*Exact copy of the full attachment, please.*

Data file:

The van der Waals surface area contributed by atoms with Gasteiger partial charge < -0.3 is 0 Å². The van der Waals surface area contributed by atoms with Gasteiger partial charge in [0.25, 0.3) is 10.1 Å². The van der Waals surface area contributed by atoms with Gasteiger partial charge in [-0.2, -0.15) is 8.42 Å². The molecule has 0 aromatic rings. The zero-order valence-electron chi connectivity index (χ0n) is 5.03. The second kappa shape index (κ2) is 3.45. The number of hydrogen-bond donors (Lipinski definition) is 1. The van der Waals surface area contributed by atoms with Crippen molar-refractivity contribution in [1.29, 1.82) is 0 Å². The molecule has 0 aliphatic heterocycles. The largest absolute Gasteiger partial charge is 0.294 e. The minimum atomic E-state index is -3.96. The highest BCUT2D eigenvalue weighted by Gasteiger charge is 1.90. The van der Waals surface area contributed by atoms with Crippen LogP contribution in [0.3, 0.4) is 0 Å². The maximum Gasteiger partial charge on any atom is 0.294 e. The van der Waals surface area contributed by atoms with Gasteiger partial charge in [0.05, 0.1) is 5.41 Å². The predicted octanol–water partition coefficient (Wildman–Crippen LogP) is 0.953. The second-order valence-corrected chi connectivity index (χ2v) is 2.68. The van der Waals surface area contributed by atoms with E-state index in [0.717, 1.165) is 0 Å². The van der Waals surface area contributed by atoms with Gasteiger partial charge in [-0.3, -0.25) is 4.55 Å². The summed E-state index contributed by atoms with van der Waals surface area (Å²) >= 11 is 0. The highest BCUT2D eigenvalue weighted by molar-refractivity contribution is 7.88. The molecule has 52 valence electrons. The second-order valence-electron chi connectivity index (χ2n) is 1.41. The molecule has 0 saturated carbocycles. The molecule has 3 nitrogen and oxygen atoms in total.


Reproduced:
The van der Waals surface area contributed by atoms with Gasteiger partial charge < -0.3 is 0 Å². The van der Waals surface area contributed by atoms with Gasteiger partial charge in [0.25, 0.3) is 10.1 Å². The van der Waals surface area contributed by atoms with Gasteiger partial charge in [-0.2, -0.15) is 8.42 Å². The molecule has 0 aromatic rings. The zero-order valence-electron chi connectivity index (χ0n) is 5.03. The second kappa shape index (κ2) is 3.45. The number of hydrogen-bond donors (Lipinski definition) is 1. The van der Waals surface area contributed by atoms with Crippen molar-refractivity contribution in [1.29, 1.82) is 0 Å². The molecule has 0 aliphatic heterocycles. The largest absolute Gasteiger partial charge is 0.294 e. The minimum atomic E-state index is -3.96. The highest BCUT2D eigenvalue weighted by Gasteiger charge is 1.90. The van der Waals surface area contributed by atoms with Crippen LogP contribution in [0.3, 0.4) is 0 Å². The maximum Gasteiger partial charge on any atom is 0.294 e. The van der Waals surface area contributed by atoms with Gasteiger partial charge in [0.05, 0.1) is 5.41 Å². The predicted octanol–water partition coefficient (Wildman–Crippen LogP) is 0.953. The second-order valence-corrected chi connectivity index (χ2v) is 2.68. The van der Waals surface area contributed by atoms with E-state index in [0.717, 1.165) is 0 Å². The van der Waals surface area contributed by atoms with Gasteiger partial charge in [-0.3, -0.25) is 4.55 Å². The summed E-state index contributed by atoms with van der Waals surface area (Å²) >= 11 is 0. The highest BCUT2D eigenvalue weighted by molar-refractivity contribution is 7.88. The molecule has 52 valence electrons. The second-order valence-electron chi connectivity index (χ2n) is 1.41. The molecule has 0 saturated carbocycles. The molecule has 3 nitrogen and oxygen atoms in total.